"Perytons" is suddenly quite heavy with hard guitars playing a repeating riff and guitars chiming over the top of the pattern. A shuffling percussive sound builds the intensity a bit and then it returns to the original pattern and melody. "The Kraken" fades in while the previous track fades out, and it is also more guitar based, but with a fast, somewhat subdued drumming effect, probably electronically produced. Various guitars and synths shimmer and sparkle along while the rhythm persists and spacey vibes and squealing guitars give it all a psychedelic feel. A crashing cymbal brings in more intensity and the groove turns it into an almost toe-tapper. "Hydra" breaks down the happiness of the previous track with a dissonant clanging passage and strange wordless vocal sounds with a track that sounds like an unpleasant procession of some kind. This is quite a contrast to the previous track.

"Hyperborean Frogs" is the longest track on the album at almost 7 minutes. Strange guitar and synth effects subtly create a strange atmosphere with a organ that sounds like something from Pink Floyd's early psychedelic meanderings. The bassey guitar provide the image of chaotic frogs and a higher guitar brings up images of frogs hopping around while the sparse organ holds it all together as it meanders along. It all has a strangely pastoral feel to it, but there is nothing normal about the music going on here, but it is definitely psychedelic and without any kind of standard melody as it all seems improvised. This is definitely inspired by Pink Floyd's early work and could have easily fit on "Ummagumma". "The All Ears" takes over as the previous track flow into it with a high pitched tone and then some cool effects, probably created by processed churning guitar, make for some interesting sounds. Later, on top of this, chiming, single notes from the guitar create a melodic line. Very cool. "Water Birds" ends the album with water effects and a steel guitar playing a mournful, yet lovely melody, again with a nice Pink Floyd sound that resolves everything on the album, the dissonant passages and odd effects. Then, a nice wordless vocal comes in over it all while the steel guitar continues. Beautiful ending to a very dynamic and variant journey.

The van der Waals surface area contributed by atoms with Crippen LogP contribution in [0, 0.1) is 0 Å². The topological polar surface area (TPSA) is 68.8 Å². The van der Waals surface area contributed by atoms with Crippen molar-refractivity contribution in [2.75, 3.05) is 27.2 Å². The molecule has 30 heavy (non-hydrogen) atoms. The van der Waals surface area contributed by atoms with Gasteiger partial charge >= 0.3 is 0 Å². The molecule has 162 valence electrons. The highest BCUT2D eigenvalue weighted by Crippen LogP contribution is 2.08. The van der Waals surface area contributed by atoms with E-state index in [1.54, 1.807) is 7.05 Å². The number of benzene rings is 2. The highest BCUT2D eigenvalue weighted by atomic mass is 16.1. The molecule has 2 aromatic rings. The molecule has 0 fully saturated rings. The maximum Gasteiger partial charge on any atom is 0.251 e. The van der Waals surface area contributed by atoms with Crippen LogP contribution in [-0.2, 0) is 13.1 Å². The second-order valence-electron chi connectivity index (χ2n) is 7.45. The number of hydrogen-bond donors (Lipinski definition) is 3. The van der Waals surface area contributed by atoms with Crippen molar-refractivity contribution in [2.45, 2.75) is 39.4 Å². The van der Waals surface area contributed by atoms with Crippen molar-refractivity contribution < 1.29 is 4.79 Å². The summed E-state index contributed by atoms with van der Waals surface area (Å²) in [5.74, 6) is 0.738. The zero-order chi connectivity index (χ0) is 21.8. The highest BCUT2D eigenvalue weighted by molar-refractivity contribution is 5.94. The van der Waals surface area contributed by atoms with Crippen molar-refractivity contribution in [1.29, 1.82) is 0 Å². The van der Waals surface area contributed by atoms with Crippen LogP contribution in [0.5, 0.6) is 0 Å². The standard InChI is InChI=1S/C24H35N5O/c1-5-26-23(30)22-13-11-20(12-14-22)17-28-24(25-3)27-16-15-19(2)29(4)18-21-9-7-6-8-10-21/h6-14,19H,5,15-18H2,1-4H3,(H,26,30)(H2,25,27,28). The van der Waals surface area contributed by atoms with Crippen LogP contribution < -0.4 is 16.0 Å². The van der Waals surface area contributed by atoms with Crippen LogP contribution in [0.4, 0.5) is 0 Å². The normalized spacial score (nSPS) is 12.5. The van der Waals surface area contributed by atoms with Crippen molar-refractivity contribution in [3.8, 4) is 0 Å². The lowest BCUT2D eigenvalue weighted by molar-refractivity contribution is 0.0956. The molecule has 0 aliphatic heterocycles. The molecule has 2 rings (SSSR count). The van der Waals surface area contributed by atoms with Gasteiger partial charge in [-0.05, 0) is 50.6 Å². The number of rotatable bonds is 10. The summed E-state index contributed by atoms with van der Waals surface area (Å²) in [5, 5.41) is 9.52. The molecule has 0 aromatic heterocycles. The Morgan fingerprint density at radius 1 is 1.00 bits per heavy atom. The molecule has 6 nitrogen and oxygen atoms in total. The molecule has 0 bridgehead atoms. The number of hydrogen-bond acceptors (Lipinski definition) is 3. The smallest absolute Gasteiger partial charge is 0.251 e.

I absolutely love this. The album takes you through several styles and textural pieces, never resting too long on any of the soundscapes, but developing everything enough to not sound choppy or disjointed as one might expect with so many short tracks. The music is gorgeous, ugly, strange, lovely, melodic and non-melodic, but it all wonderfully ties together with the final track. This is one that must be heard in it's entirety, because it all fits together. I know a lot of people may not be attracted to it's experimental feel, but it is really easy to listen to since it flows along so well. This is probably one of the most inventive albums I have heard by a band labeled as being Crossover, because this album probably fits better in the Avant-prog category, but then it does wander to different styles, so who knows, maybe that is why it is Crossover because it does cross into different territories. But it all flows so beautifully. I have to say that this is a masterpiece, but it may not appeal to everyone as it definitely is not standard material by any means. It is excellent, dynamic, inventive and immersive and I can easily give it 5 stars. One of the best this year for sure.